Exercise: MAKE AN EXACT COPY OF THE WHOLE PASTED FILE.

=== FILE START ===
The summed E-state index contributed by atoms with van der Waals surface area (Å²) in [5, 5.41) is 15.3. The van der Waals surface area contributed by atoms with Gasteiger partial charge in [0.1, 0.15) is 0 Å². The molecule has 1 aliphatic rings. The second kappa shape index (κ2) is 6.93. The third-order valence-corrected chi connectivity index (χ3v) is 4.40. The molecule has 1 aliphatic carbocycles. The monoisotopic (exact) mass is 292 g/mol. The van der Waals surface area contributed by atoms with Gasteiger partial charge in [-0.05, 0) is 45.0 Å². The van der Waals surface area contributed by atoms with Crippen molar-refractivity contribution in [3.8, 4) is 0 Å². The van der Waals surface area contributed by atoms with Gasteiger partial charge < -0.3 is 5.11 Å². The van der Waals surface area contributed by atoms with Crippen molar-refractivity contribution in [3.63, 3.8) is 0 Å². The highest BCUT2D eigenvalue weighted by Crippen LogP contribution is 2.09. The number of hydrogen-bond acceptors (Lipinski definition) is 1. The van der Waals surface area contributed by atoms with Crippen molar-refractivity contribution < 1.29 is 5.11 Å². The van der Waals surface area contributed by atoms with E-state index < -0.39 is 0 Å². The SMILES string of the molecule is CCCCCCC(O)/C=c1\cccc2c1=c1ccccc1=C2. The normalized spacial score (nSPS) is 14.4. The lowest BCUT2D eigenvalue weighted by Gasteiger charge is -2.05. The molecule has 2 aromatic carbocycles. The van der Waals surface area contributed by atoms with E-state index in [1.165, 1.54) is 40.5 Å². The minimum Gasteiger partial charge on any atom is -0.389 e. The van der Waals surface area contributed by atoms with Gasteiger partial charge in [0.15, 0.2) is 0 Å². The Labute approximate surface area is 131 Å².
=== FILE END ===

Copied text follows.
The summed E-state index contributed by atoms with van der Waals surface area (Å²) in [5, 5.41) is 15.3. The van der Waals surface area contributed by atoms with Gasteiger partial charge in [0.1, 0.15) is 0 Å². The molecule has 1 aliphatic rings. The second kappa shape index (κ2) is 6.93. The third-order valence-corrected chi connectivity index (χ3v) is 4.40. The molecule has 1 aliphatic carbocycles. The monoisotopic (exact) mass is 292 g/mol. The van der Waals surface area contributed by atoms with Gasteiger partial charge in [-0.05, 0) is 45.0 Å². The van der Waals surface area contributed by atoms with Crippen molar-refractivity contribution in [3.8, 4) is 0 Å². The van der Waals surface area contributed by atoms with Gasteiger partial charge < -0.3 is 5.11 Å². The van der Waals surface area contributed by atoms with Crippen molar-refractivity contribution in [3.63, 3.8) is 0 Å². The highest BCUT2D eigenvalue weighted by Crippen LogP contribution is 2.09. The number of hydrogen-bond acceptors (Lipinski definition) is 1. The van der Waals surface area contributed by atoms with Crippen molar-refractivity contribution < 1.29 is 5.11 Å². The van der Waals surface area contributed by atoms with E-state index < -0.39 is 0 Å². The SMILES string of the molecule is CCCCCCC(O)/C=c1\cccc2c1=c1ccccc1=C2. The normalized spacial score (nSPS) is 14.4. The lowest BCUT2D eigenvalue weighted by Gasteiger charge is -2.05. The molecule has 2 aromatic carbocycles. The van der Waals surface area contributed by atoms with E-state index in [1.165, 1.54) is 40.5 Å². The minimum Gasteiger partial charge on any atom is -0.389 e. The van der Waals surface area contributed by atoms with Gasteiger partial charge in [0.15, 0.2) is 0 Å². The Labute approximate surface area is 131 Å².